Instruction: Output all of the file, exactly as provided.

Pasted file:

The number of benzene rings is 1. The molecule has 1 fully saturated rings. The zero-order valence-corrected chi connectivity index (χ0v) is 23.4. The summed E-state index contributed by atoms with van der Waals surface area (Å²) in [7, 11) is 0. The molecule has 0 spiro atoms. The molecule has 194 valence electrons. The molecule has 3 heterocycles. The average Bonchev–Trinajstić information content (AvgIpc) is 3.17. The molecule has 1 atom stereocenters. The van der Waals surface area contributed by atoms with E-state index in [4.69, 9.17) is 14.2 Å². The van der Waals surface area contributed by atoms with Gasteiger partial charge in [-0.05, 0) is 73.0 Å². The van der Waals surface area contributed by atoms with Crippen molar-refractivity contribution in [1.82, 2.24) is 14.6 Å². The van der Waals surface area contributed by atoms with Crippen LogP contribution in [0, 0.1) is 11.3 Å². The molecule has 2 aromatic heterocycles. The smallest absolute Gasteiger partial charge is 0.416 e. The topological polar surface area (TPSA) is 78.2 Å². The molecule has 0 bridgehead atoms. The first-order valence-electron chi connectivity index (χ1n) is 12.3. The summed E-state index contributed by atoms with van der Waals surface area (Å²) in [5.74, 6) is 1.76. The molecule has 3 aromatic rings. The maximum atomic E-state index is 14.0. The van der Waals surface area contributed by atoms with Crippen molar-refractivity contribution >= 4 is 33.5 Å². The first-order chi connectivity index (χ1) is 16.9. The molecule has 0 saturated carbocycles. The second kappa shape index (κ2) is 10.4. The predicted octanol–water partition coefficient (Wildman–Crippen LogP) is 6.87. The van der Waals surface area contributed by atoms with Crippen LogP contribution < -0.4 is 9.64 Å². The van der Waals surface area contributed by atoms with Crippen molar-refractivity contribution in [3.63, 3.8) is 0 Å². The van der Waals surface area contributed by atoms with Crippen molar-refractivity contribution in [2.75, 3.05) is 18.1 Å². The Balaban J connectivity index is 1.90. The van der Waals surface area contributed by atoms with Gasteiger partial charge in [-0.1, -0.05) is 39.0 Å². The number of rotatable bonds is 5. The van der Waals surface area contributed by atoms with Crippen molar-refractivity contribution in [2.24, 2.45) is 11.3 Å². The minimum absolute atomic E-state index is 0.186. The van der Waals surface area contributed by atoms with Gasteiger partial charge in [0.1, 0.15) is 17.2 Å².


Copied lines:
The number of benzene rings is 1. The molecule has 1 fully saturated rings. The zero-order valence-corrected chi connectivity index (χ0v) is 23.4. The summed E-state index contributed by atoms with van der Waals surface area (Å²) in [7, 11) is 0. The molecule has 0 spiro atoms. The molecule has 194 valence electrons. The molecule has 3 heterocycles. The average Bonchev–Trinajstić information content (AvgIpc) is 3.17. The molecule has 1 atom stereocenters. The van der Waals surface area contributed by atoms with E-state index in [4.69, 9.17) is 14.2 Å². The van der Waals surface area contributed by atoms with Gasteiger partial charge in [-0.05, 0) is 73.0 Å². The van der Waals surface area contributed by atoms with Crippen molar-refractivity contribution in [1.82, 2.24) is 14.6 Å². The van der Waals surface area contributed by atoms with Crippen LogP contribution in [0, 0.1) is 11.3 Å². The molecule has 2 aromatic heterocycles. The smallest absolute Gasteiger partial charge is 0.416 e. The topological polar surface area (TPSA) is 78.2 Å². The molecule has 0 bridgehead atoms. The first-order valence-electron chi connectivity index (χ1n) is 12.3. The summed E-state index contributed by atoms with van der Waals surface area (Å²) in [5.74, 6) is 1.76. The molecule has 3 aromatic rings. The maximum atomic E-state index is 14.0. The van der Waals surface area contributed by atoms with Crippen molar-refractivity contribution >= 4 is 33.5 Å². The first-order chi connectivity index (χ1) is 16.9. The molecule has 0 saturated carbocycles. The second kappa shape index (κ2) is 10.4. The predicted octanol–water partition coefficient (Wildman–Crippen LogP) is 6.87. The van der Waals surface area contributed by atoms with Crippen LogP contribution < -0.4 is 9.64 Å². The van der Waals surface area contributed by atoms with Crippen molar-refractivity contribution in [3.63, 3.8) is 0 Å². The van der Waals surface area contributed by atoms with Crippen molar-refractivity contribution in [2.75, 3.05) is 18.1 Å². The Balaban J connectivity index is 1.90. The van der Waals surface area contributed by atoms with Gasteiger partial charge in [-0.1, -0.05) is 39.0 Å². The number of rotatable bonds is 5. The van der Waals surface area contributed by atoms with Crippen molar-refractivity contribution in [2.24, 2.45) is 11.3 Å². The minimum absolute atomic E-state index is 0.186. The van der Waals surface area contributed by atoms with Gasteiger partial charge in [0.1, 0.15) is 17.2 Å².